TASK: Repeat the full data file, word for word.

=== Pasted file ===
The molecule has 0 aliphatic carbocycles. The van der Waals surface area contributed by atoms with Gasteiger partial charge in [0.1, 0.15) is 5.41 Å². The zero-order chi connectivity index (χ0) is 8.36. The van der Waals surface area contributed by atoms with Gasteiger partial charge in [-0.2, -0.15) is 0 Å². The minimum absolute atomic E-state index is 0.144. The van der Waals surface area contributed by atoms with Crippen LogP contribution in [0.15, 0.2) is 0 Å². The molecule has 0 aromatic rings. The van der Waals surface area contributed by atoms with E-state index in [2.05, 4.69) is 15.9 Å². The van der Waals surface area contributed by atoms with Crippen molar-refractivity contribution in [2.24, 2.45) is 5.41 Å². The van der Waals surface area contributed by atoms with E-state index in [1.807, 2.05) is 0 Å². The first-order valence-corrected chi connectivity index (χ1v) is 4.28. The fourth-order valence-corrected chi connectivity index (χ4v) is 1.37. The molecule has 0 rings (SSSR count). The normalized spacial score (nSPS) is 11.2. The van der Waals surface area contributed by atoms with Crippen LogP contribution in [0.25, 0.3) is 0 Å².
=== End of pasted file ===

The molecule has 0 aliphatic carbocycles. The van der Waals surface area contributed by atoms with Gasteiger partial charge in [0.1, 0.15) is 5.41 Å². The zero-order chi connectivity index (χ0) is 8.36. The van der Waals surface area contributed by atoms with Gasteiger partial charge in [-0.2, -0.15) is 0 Å². The minimum absolute atomic E-state index is 0.144. The van der Waals surface area contributed by atoms with Crippen LogP contribution in [0.15, 0.2) is 0 Å². The molecule has 0 aromatic rings. The van der Waals surface area contributed by atoms with E-state index in [2.05, 4.69) is 15.9 Å². The van der Waals surface area contributed by atoms with Crippen molar-refractivity contribution in [2.24, 2.45) is 5.41 Å². The van der Waals surface area contributed by atoms with E-state index in [1.807, 2.05) is 0 Å². The first-order valence-corrected chi connectivity index (χ1v) is 4.28. The fourth-order valence-corrected chi connectivity index (χ4v) is 1.37. The molecule has 0 rings (SSSR count). The normalized spacial score (nSPS) is 11.2. The van der Waals surface area contributed by atoms with Crippen LogP contribution in [0.25, 0.3) is 0 Å².